Australian Council on Children and the Media

Hampstead

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Not recommended under 13 due to adult themes and lack of interest for younger viewers

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This topic contains:

  • overall comments and recommendations
  • details of classification and consumer advice lines for Hampstead
  • a review of Hampstead completed by the Australian Council on Children and the Media (ACCM) on 10 August 2017.

Overall comments and recommendations

Children under 13 Not recommended due to adult themes and lack of interest for younger viewers
Children aged 13 and over OK for this age group

About the movie

This section contains details about the movie, including its classification by the Australian Government Classification Board and the associated consumer advice lines.

Name of movie: Hampstead
Classification: PG
Consumer advice lines: Mild sexual references and coarse language
Length 103 minutes

ACCM review

This review of the movie contains the following information:

A synopsis of the story

Hampstead is based on a true story. Donald Horner (Brendan Gleeson), a proud Irishman, chooses to live a simple life in a shack he built himself on Hampstead Heath. Donald is his ‘own man’, growing the food he needs and generating his own electricity. However, developers have submitted a plan to knock down an old hospital to build luxury apartments and they need to evict Donald whose shack is close by. As it happens Emily Walters (Diane Keaton), an American widow, is looking through binoculars from her attic window one day when she sees Donald being attacked by two young men. She immediately calls the police and saves Donald’s life.

Emily is intrigued by Donald and, although initially reticent, the two slowly build up a close relationship. Much to Donald’s dismay, Emily employs the help of a local social activist (Hugh Skinner) to plead his case and when a group of activists set up camp on the Heath, Donald angrily sends them away.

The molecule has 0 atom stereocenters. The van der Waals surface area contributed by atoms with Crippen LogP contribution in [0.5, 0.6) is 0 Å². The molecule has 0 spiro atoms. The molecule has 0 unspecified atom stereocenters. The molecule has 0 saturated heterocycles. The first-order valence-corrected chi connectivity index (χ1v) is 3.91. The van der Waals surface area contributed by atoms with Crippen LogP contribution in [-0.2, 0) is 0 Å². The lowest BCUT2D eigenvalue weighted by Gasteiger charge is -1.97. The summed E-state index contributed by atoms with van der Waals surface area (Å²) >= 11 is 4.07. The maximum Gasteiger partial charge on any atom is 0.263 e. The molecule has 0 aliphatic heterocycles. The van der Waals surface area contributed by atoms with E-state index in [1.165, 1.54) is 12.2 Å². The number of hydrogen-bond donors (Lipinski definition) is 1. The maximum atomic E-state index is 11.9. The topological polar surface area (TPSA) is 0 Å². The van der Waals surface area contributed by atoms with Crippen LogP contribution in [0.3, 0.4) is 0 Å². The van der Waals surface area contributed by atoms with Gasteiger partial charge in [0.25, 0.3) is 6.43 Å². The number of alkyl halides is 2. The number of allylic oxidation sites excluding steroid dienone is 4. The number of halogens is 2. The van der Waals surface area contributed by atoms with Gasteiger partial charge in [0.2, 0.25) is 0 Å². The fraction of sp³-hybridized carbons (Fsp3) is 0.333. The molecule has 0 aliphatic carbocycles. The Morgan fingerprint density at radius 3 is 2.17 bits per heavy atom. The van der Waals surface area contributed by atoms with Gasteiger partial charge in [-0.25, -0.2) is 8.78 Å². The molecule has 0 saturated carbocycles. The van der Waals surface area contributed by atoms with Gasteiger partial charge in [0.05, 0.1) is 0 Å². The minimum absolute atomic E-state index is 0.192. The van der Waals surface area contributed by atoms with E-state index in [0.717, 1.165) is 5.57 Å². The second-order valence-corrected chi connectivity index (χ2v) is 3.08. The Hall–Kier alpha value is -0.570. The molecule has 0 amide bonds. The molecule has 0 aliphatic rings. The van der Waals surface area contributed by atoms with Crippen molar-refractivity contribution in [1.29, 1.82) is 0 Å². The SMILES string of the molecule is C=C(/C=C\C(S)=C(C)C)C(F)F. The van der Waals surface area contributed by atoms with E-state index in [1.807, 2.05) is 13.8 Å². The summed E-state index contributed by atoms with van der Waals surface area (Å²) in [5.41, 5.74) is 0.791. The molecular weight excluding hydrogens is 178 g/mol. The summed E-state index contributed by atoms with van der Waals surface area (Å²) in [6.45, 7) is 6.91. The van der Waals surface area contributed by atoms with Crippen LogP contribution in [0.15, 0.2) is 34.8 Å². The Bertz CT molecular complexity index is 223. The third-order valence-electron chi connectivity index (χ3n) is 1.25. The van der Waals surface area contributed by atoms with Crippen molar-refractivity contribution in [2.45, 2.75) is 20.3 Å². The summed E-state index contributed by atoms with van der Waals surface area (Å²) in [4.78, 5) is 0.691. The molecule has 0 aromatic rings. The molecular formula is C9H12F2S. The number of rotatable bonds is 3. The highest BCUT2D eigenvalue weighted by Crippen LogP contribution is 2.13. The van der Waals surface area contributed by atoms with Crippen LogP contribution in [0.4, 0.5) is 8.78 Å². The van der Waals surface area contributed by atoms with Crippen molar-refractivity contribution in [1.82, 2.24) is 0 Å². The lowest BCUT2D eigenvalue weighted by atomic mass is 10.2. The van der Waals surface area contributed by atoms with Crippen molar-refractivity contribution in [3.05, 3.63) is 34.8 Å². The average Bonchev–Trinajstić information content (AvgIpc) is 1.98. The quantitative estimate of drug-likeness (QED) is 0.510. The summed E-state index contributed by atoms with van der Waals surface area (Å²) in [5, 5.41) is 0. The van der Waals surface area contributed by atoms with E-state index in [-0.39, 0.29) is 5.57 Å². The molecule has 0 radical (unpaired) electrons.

After much persistence on Emily’s part, Donald eventually accepts her offer to hire a lawyer to fight his battle in court. He goes on to win his case and is given title to his home and land.

Themesinfo

Children and adolescents may react adversely at different ages to themes of crime, suicide, drug and alcohol dependence, death, serious illness, family breakdown, death or separation from a parent, animal distress or cruelty to animals, children as victims, natural disasters and racism. Occasionally reviews may also signal themes that some parents may simply wish to know about.

Conservation versus development; being self-sufficient

Use of violenceinfo

Research shows that children are at risk of learning that violence is an acceptable means of conflict resolution when violence is glamourised, performed by an attractive hero, successful, has few real life consequences, is set in a comic context and / or is mostly perpetrated by male characters with female victims, or by one race against another.

Repeated exposure to violent content can reinforce the message that violence is an acceptable means of conflict resolution. Repeated exposure also increases the risks that children will become desensitised to the use of violence in real life or develop an exaggerated view about the prevalence and likelihood of violence in their own world.

There is some violence in this movie including:

  • Two young men break into Donald’s shack and start attacking him.